The primary purpose of a Pilot Test is to generate, record and report accurate and useful data from a short-term test of a contaminated site. AcuVac’s objective is to provide a precision Pilot Test whereby the radius of influence can be accurately projected. This is necessary to determine the feasibility of a long-term remedial or Corrective Action Plan (CAP). Tests have been conducted where the soil and groundwater were contaminated with almost every known Volatile Organic Compound (VOC), including those classified as LNAPL (Light Non-Aqueous Petroleum Liquids such as gasoline or condensate), NAPL (Non-Aqueous Petroleum Liquids, including crude oil) and DNAPL (Dense Non-Aqueous Petroleum Liquids such as chlorinated ethenes).
Events, which are similar to Pilot Tests as far as removal of VOCs are concerned, are also conducted but are designed as short term remedial processes that maximize the contaminant recovery, usually lasting from 8 to 24 hours, or up to 7 days on a monthly or quarterly schedule.
Since 1991, AcuVac has engineered many changes in equipment and methodology to provide the most accurate recording of data, recognition of the inconsistencies and deviations, and precise monitoring of all parameters to back-up the information. These tests and operations have been conducted, quite possibly, in more variations of subsurface soils-including wet or dry, low permeability soils (silts, clays and tills); high permeability soils; groundwater levels varying from 1 ft to over 300 ft; LNAPL and NAPL levels from a sheen to over 30 ft and DNAPL from many different formations. Well sizes have varied from 1/4 inch copper tubing to 12 inch PVC or steel casings. The tests and operations have been conducted from near sea level, to altitudes over 10,000 ft and in weather conditions of blizzards near zero to desert conditions where temperatures reach 120°F. If unrecognized, these outside forces and variables can greatly skew test data. An extraordinarily large data bank has been established along with the experience to recognize and adjust for the many variables that affect Pilot Testing.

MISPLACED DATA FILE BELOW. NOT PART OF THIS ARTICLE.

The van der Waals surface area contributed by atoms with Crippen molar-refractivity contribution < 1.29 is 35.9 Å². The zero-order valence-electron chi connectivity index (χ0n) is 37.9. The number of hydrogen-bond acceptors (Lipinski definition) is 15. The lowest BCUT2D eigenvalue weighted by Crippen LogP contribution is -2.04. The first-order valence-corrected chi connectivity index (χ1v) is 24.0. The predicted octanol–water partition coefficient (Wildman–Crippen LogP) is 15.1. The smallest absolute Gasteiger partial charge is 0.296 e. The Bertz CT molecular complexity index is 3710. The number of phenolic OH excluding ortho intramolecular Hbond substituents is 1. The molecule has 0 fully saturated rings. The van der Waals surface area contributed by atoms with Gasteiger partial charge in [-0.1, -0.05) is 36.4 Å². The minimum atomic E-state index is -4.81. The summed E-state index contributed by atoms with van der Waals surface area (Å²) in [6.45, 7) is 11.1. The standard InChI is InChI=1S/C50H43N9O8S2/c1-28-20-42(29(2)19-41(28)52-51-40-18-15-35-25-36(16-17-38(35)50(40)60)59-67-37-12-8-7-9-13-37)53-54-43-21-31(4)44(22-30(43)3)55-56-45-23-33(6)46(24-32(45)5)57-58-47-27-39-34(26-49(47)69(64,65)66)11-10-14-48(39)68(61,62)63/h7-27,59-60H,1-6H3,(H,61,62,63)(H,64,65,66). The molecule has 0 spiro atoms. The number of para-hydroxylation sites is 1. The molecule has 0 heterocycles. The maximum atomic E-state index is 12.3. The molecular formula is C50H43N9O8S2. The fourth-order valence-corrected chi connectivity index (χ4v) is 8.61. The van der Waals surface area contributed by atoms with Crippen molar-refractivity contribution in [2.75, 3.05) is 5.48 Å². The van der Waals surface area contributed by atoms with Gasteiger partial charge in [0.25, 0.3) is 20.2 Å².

AcuVac has custom designed mobile units that are self-contained, requiring no outside electrical connections. The power and vacuum are provided by an internal combustion engine. The primary fuel source is supplied by the volatilized vapors of the contaminant. Supplemental fuel is supplied from the on board propane tanks on the unit. Three catalytic converters treat the exhaust gases to meet air quality standards.
In addition, the following equipment is carried on-site:
Magnehelic or capsuhelic gauges (ranging from 1.0 to 300"H2O).
Digital manometers and expandable well plugs to fit all monitoring wells.
Instrumentation includes HORIBA 544GE gas analyzers that will record hydrocarbon concentrations up to 100,000 ppmv, CO2%, and CO% as well as an O2/H2S analyzer.
YSI Optical Dissolved Oxygen meters with cable lengths up to 100 meters.
Solinst interface meters (100 ft and 250 ft tapes).
Redi-Flo 2 in-well pumps with leads up to 250 ft.
Liquid flow meters that record gallons per minute and total gallons pumped.
In-Situ data loggers with leads up to 180 ft.
Honda 3000 120v generators.
V-1 vacuum boxes to collect influent vapor samples from an extraction well while under vacuum.
The AcuVac System contains various operational equipment, including pressure and flow gauges, and instrumentation. The truck carries tools, drills, pipe connections (galvanized and PVC), flexible tubing and pressure hoses on board at all times. All test data is recorded on customized forms designed to provide all required test data to the Project Manager.
As shown in the photo, AcuVac has multiple mobile units that can be used in conjunction with each other on a project to enhance the recovery process. In this case, a significant amount of gasoline had collected below a major intersection in a mid-size city. Rather than run three consecutive 24 hour events from the three recovery wells, AcuVac recommended that a single 24 hour event be performed on each of the wells simultaneously. AcuVac's three mobile units were positioned on three of the corners of the intersection. This effectively created a liquid depression at the intersection, thus recovering a higher percentage of liquid and vapor gasoline. The liquid effluent was collected in a stand-by tank truck, and influent gasoline vapors were burned in the internal combustion engine as fuel.